‘Japanese Only,’ ‘Only Japanese’

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‘Japanese Only,’ ‘Only Japanese’


Lately, Korean expatriates in Japan have shared a common experience. We have all encountered rude taxi drivers. In Korea, taxi drivers who own the cab tend to be friendlier, but in Japan, drivers working for taxi companies are better trained. And those who work independently show their discontent toward foreigners frequently and bluntly.

One Korean expat said, “I got into a taxi driven by the owner, and once I spoke in Korean over the phone, his attitude changed. Since then, I avoid privately owned cabs.”

Another added, “The driver would use honorific terms at first, but once he realized I was Korean, he changed to informal speech.”

That trend, unfortunately, has spread in Japan over the past couple of years.

Recently, fans of the J-League club Urawa Reds displayed a banner reading “Japanese Only” at the stadium’s entrance, and the news reminded me of the rude cab drivers. In the investigation, the fans of the Urawa Reds in question claimed that the section of seats directly behind the goalie was their sacred ground and they didn’t want anyone else coming in. It’s especially sinister, as it could have targeted Tadanari Lee, a fourth-generation Korean-Japanese player on the team. Lee holds Japanese citizenship, but he became a target of discrimination because of his background.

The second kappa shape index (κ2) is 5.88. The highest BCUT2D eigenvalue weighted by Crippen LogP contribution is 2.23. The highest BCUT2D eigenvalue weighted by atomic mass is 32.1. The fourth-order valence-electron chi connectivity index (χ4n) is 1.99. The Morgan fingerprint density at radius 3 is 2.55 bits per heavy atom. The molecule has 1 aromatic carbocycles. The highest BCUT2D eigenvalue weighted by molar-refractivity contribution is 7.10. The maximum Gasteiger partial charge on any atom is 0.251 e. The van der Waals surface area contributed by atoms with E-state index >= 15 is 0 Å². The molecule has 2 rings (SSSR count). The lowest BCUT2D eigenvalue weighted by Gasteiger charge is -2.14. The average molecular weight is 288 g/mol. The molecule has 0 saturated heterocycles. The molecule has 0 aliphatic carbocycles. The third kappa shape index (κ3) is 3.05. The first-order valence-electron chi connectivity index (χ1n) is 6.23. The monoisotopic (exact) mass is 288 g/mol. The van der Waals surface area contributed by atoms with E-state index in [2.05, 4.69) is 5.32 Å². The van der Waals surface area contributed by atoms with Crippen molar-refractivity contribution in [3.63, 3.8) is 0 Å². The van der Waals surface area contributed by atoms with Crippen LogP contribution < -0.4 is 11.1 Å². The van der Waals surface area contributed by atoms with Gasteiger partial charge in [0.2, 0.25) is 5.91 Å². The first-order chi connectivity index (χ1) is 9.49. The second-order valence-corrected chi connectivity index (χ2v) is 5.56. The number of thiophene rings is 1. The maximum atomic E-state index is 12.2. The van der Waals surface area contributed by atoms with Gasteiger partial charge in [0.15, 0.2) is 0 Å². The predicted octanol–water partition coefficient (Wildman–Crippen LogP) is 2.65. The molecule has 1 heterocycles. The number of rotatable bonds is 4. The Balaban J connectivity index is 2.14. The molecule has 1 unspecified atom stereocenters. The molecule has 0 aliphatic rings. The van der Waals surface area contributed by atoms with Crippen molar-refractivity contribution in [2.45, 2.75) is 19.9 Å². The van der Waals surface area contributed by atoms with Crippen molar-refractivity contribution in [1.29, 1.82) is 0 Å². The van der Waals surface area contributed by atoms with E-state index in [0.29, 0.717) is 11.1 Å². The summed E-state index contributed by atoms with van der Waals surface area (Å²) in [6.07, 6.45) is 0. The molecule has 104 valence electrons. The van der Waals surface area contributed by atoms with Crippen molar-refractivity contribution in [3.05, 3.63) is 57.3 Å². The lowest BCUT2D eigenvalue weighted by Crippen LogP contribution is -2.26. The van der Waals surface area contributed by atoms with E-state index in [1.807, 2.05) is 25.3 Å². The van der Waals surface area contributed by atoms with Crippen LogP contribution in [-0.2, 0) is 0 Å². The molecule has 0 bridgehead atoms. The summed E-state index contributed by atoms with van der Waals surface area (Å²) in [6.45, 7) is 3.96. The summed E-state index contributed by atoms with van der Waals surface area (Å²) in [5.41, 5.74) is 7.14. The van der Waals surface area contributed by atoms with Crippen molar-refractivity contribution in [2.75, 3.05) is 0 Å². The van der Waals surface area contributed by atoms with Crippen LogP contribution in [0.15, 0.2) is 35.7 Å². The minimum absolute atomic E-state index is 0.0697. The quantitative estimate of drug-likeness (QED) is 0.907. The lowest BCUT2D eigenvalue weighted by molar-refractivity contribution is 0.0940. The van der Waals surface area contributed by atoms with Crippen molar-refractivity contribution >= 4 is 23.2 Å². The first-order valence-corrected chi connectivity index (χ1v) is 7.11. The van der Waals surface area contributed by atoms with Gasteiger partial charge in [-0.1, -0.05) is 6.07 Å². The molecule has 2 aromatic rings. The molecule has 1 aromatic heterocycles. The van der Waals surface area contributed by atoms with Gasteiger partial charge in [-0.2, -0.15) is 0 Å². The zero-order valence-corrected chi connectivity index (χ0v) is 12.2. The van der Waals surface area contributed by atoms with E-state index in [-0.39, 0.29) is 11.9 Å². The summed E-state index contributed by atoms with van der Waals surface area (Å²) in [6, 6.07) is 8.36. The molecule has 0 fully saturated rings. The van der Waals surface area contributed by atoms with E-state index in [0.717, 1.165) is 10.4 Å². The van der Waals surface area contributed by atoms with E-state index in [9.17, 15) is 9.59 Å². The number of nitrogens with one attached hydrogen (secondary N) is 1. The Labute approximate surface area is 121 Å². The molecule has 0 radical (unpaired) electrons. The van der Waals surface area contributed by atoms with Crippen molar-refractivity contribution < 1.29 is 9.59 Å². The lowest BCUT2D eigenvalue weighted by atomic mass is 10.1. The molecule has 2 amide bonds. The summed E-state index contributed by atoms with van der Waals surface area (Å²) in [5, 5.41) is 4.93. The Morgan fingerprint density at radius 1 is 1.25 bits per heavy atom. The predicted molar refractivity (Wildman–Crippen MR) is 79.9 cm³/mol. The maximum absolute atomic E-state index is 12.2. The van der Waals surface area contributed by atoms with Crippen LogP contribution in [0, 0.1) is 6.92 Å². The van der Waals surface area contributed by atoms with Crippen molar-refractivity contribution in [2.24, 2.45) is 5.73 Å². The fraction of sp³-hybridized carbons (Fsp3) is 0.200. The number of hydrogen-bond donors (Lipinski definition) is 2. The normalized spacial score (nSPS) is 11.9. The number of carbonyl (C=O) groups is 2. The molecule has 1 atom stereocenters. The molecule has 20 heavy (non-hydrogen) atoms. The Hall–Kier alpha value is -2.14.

But it’s not just the taxi drivers and Urawa supporters who are revealing their racist side. The Citizens Against Special Privileges for the Zainichi, an extreme right-wing group, is making hate speeches that transcend the boundaries of free speech.

On March 16, they gathered in downtown Tokyo and demanded that resident Koreans get out. It was even worse because the Toshima ward in Tokyo allowed the group to use a public facility as the site for its rally. Their justification was an obvious excuse: “freedom of assembly.”

The core of growing racial hatred is the attitude of the Abe government. On March 14, Cabinet Minister Yoshihide Suga said, “The Ministry of Justice is promoting various awareness programs to resolve prejudice and discrimination against foreigners. The ministry will continue to pursue this actively.”

But the government wants to “educate” them rather than preventing or punishing such actions. While the UN has demanded that Japan improve the situation, the government has ignored those calls, which means that there is no brake on the spread of discrimination. So as Japan’s administration ignores the problem, local governments, rightist groups and even taxi drivers are free to pursue an attitude of “Japanese Only.” However, this trend can only result in “Only Japanese,” because it’s just part of the truth of life. The country that discriminates against others will in the end be discriminated against.

JoongAng Ilbo, March 18, Page 30

*The author is the Tokyo bureau chief of the JoongAng Ilbo.


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